The old man sat outside on the front stoop, whittling with a wicked looking knife, and having a rather wicked look on his face.  That he had been there most of the night seemed evident from the number of wood chips piled around.

Luckless got down, and the old man did not even bat an eye in the face of the dwarf. Vingevourt raised the man’s brows a little, but he knew and respected the sprite, even if he did not particularly like him.  It seemed hard to say exactly what their relationship might be.  It also seemed hard to say what he thought Mousden might be. He batted at the Pixie like Mousden was a giant insect or bat until Mousden confronted him, face to face.  The man blinked and took a step back.  Seamus came up, having fallen to the back of the pack, and Mirowen slipped off the back of the beast and stepped straight for the door.  At this, the old man took a big step out of the way, and bowed.  He might not care for Dwarfs, or Vingevourt, or giant insects, but he knew a light elf when he saw one.

Bran, Gregor and Hrugen kept a wary eye on the workers who appeared at the top of the hill. Mirowen opened the door, followed by Seamus, Luckless, Vingevourt, and Mousden.  Festuscato still lay in bed with Inga, and though covered, it was evident that both were stark naked.  Inga let out a little embarrassed peep and covered herself further.  Festuscato put down his plate.

“I can’t eat another bite,” he said.  His clothes were dry, but he could hardly stand naked in front of the ones staring, open-mouthed.  He let his heart and spirit reach out to his place, the place of the Kairos, the island that stayed forever in the Second Heavens.  He caught hold of his armor, the chain and leather which had been the gift of Hephaestus, and the elf spun cloth that shaped itself to whatever life he was living.  In an instant, he became clothed in that glorious armor and stood, even as Mirowen spoke.

“He is only human, after all,” she said, meaning it as a simple fact and not entirely as an insult.  All the little ones bowed, to Ingut’s surprise.  Ingut had been watching from the doorway.  He pushed his way into the room and stepped up to Festuscato with a most curious expression.  He held one hand over one of Festuscato’s eyes.  Perhaps Gregor had given him the idea.

Festuscato shook his head, hid his left hand behind his back and pointed to his wrist as if his arm ended there.  Ingut’s eyes got wide as he imagined which god Festuscato might be, until Festuscato revealed his hand with a broad grin.  Then Ingut guessed.  He spat.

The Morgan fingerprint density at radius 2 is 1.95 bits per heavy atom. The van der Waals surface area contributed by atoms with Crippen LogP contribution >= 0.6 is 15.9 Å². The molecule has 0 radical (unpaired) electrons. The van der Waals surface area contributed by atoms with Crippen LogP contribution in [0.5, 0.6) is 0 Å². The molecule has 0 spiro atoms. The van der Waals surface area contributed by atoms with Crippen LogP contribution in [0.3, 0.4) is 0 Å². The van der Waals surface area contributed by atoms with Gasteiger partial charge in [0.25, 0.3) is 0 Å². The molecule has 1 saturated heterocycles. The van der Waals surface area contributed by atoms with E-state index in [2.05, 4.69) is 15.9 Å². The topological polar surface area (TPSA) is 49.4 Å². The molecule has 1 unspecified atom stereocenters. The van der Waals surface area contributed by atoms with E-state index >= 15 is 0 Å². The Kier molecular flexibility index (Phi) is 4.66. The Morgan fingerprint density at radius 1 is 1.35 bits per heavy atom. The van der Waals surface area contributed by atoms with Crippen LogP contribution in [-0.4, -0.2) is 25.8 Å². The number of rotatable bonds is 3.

“Loki,” he said.

“Loki!?” Festuscato felt insulted, while Mirowen giggled.

“Who is Loki?” Seamus asked.

“Trickster,” Luckless said.  “Not a nice fellow, I understand.”

“He wasn’t,” Vingevourt said, as he pushed himself forward while Ingut stepped back. Vingevourt fell to his wobbly knees and begged forgiveness for his inaction and innocence in not knowing who was aboard the fateful ship.  He said the whole little speech in the language of Jutland, reverting from the British without thinking; but Festuscato understood it all, though he did not speak the tongue of the Jutes, because he heard it in the heart.

“Do not worry, great king,” he said, and resisted the urge to kneel which would have insulted the little one.  “You have no power over the storms, and I did not call out for help.  Perhaps it was my time to die.”  Festuscato had to pause on that thought.  “You never know.”

“All the same,” Vingevourt began, but Festuscato cut him off.

“Will you travel with us for a time?” he asked.

“I will,” Vingevourt said, without hesitation.  “But where are we going?” he asked.

“Thorengard.” Ingut said.  He had been listening in.  “Yut-heim.  Thorengard.”

Festuscato looked at his host and lifesaver.  He pulled a big ruby ring from his finger and gave it to the man.  “Would you tell him thanks for saving my life.”  Vingevourt hesitated.  Mirowen told him.  Ingut looked at Festuscato with some shrewdness in his eyes.

“And where is Yut-Heim?”  Festuscato asked.  Mirowen asked Ingut and then translated the response.  “In Thorengard.”  She shrugged.

Ingut stepped outside and began to bellow orders to the gathered crowd like a man accustomed to being obeyed.  Some of the men peeled away and came back in a very short time with two saddled horses and some bread, cheese, some smoked fish and watered down mead.  Bran, Gregor, Hrugen, Seamus and the little ones had little time to eat, however.  Ingut said something to Festuscato who had come outside with the others while Inga dressed.

Vingevourt translated this time.  “He says he assumes this is your horse he found wandering down by the beach.” Festuscato looked and nodded.  He mounted as Inga came running out of the house, calling his name.  He leaned over and gave her a long kiss and lifted her gently off the ground to do it, but then he set her down.

“Thorengard?” he asked.  Ingut pointed, and Festuscato started out without waiting for the others.

“But I’m not finished eating,” Luckless complained.

“So what else is new?”  Gregor said and nudged the dwarf as he got back on his horse to follow.  Fortunately, Vingevourt had run back to the sea as fast as the gingerbread man could run.  He promised he would be waiting for them in the city.

“For a small one, you eat more than anyone I’ve ever known,” Seamus said to the dwarf.

“High metabolism,” Festuscato shouted back.

“I’ll explain,” Mirowen promised, as she took her place behind the cleric.

“But I’m not done!”  Luckless shouted and realized he was last.  He grabbed as much bread and cheese as he could carry and climbed up on his pony.  “Wait up!” He kicked the animal to a trot and cursed for dropping half his booty.

************************

MONDAY